Sago Palm is deficient in nutrients
We bought this pot of baby cycas palms just before Chinese New Year and left it in our doorway, which has little light. It came with brown clay-like soil which became compacted. We put a layer of moss on it to beautify it and watered it by spraying water. After a while, we thought the moss was absorbing the water, so we removed the moss and added compost. But the leaves turned yellow. We put the plant in our balcony where it gets morning sun. Staff at the nursery told us that the issue is due to lack of water. Since then, we have been watering the plant more frequently, by pouring water gently and slowly. The plant seems to be turning even more yellow. What is wrong with it?
Chua Lee Yng
Your Sago Palm (Cycas revoluta, not a true palm) is likely to be suffering from a nutrient deficiency. It could be a case of an iron or manganese deficiency, which occurs in soil that is overly alkaline.
To determine this, use a soil pH meter to conduct a soil test.
To solve the problem, feed the plant with a water-soluble fertiliser that contains chelated iron and manganese. But this should not be a long-term solution.
The plant appears to be grown in an overly small pot with compacted soil. You may want to provide a soil mix that is conducive for plant growth, such as well-drained soil that is rich in organic matter. Also, move the plant into a larger pot.
You can check the pH level of the soil mix to ensure that it is in the suitable range for your plant. Organic matter in soil will acidify the soil over time.
Fruit of Madeira winter cherry should not be consumed
We bought the plant last month and are wondering if the fruit is edible. Is it a cherry tomato or a close cousin of it?
The plant is botanically known as Solanum pseudocapsicum. Its common names include Jerusalem cherry and Madeira winter cherry.
It is a relative of the common tomato, potato and chilli and, due to its colourful fruit, it is sold as an ornamental plant for Chinese New Year.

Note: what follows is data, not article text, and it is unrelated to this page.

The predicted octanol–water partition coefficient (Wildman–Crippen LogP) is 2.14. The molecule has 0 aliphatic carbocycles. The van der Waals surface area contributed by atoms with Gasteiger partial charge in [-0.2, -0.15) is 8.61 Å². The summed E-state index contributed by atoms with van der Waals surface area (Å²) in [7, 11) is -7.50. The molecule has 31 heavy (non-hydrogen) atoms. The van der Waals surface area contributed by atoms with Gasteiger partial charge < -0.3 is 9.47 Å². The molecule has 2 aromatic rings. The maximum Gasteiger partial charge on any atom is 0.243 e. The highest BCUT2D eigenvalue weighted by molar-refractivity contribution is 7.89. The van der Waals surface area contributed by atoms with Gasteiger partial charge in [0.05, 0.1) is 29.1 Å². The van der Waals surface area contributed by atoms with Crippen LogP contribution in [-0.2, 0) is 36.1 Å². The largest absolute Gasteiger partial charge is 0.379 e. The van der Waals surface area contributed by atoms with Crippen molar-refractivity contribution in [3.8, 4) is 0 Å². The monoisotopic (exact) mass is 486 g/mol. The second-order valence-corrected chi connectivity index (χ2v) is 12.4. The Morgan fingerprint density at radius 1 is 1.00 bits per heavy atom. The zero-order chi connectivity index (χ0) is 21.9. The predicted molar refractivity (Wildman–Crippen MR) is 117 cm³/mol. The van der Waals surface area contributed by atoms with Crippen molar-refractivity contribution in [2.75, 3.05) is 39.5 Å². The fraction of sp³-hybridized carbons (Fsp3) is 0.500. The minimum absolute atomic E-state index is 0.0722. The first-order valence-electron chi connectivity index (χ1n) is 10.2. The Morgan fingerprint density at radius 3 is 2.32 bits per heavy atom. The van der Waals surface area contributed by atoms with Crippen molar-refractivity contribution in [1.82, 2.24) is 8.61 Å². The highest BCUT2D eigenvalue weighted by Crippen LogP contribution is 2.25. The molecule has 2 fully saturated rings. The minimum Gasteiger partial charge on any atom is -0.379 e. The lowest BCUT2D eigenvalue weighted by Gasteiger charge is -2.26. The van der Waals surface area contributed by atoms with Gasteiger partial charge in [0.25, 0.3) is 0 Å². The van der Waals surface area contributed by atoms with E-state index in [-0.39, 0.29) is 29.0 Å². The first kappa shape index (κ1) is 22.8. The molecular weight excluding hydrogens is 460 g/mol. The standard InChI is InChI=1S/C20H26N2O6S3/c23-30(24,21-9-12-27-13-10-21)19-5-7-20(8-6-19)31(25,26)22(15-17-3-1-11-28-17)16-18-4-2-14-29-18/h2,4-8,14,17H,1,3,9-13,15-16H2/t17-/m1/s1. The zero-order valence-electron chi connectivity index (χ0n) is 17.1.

The entire plant is documented to be mildly toxic and should not be consumed.
Create suitable growing conditions for Sweet Prayer Plant to avoid leaf burn
I bought this plant from the nursery. What is its name? It is not exposed to sunlight, but its leaf is scorched. I water it every two days and give the leaves a foliage spray once a month.
The plant is commonly known as Sweet Prayer Plant and African Serendipity Berry. Its botanical name is Thaumatococcus daniellii. The scorching of the leaves could be due to several reasons.
If the plant is grown in a high-rise apartment, the edge of the leaves may dry out due to excessive high winds. You may have to move the pot to a more protected location.
Another cause could be overly dry soil. The plant prefers to be grown in a soil mix that is rich in organic matter and kept moist at all times. It does not like to dry out completely, which can lead to the drying of leaf edges.
Watering should be thorough where water penetrates the root ball and excess water should seep from the drainage holes at the base of the pot.
How long has the plant been growing in the pot? You should check if the soil is overly compacted and if there is brown powdery fertiliser salt residue on the exterior of the pot.
A plant that has been growing in the same pot of soil for a long time can suffer from poor root health if the soil is overly compacted and when too much fertiliser residue has accumulated over time.
If the above has occurred, add good quality compost to the soil to help aerate the root zone. If fertiliser salts have accumulated, remove some soil from the root ball and repot the plant in fresh soil mix.
Madagascar Palm lacks sunlight
A part of my Madagascar Palm, which was bought several years ago, seems to be dying. The centre used to have leaves, but is now shrivelled up. What should I do?
The Madagascar Palm (Pachypodium lamerei, not a true palm) appears to be lacking in light that is necessary for good health and robust growth. It thrives when grown under direct sunlight for at least six hours daily.
In an apartment, direct sunlight may be lacking and, as a result, plants will gradually weaken and die.
In your case, you may be able to save the plant if you move it to a sunny location. Remove the dead portion and leave the healthy tissue. New growth may appear with improved growing conditions.
• Answers by Dr Wilson Wong, a certified practising horticulturist and founder of Green Culture Singapore (www.greenculturesg.com). He is also an NParks-certified park manager.
• Have a gardening query? E-mail it with clear, high-resolution pictures of at least 1MB, if any, and your full name to firstname.lastname@example.org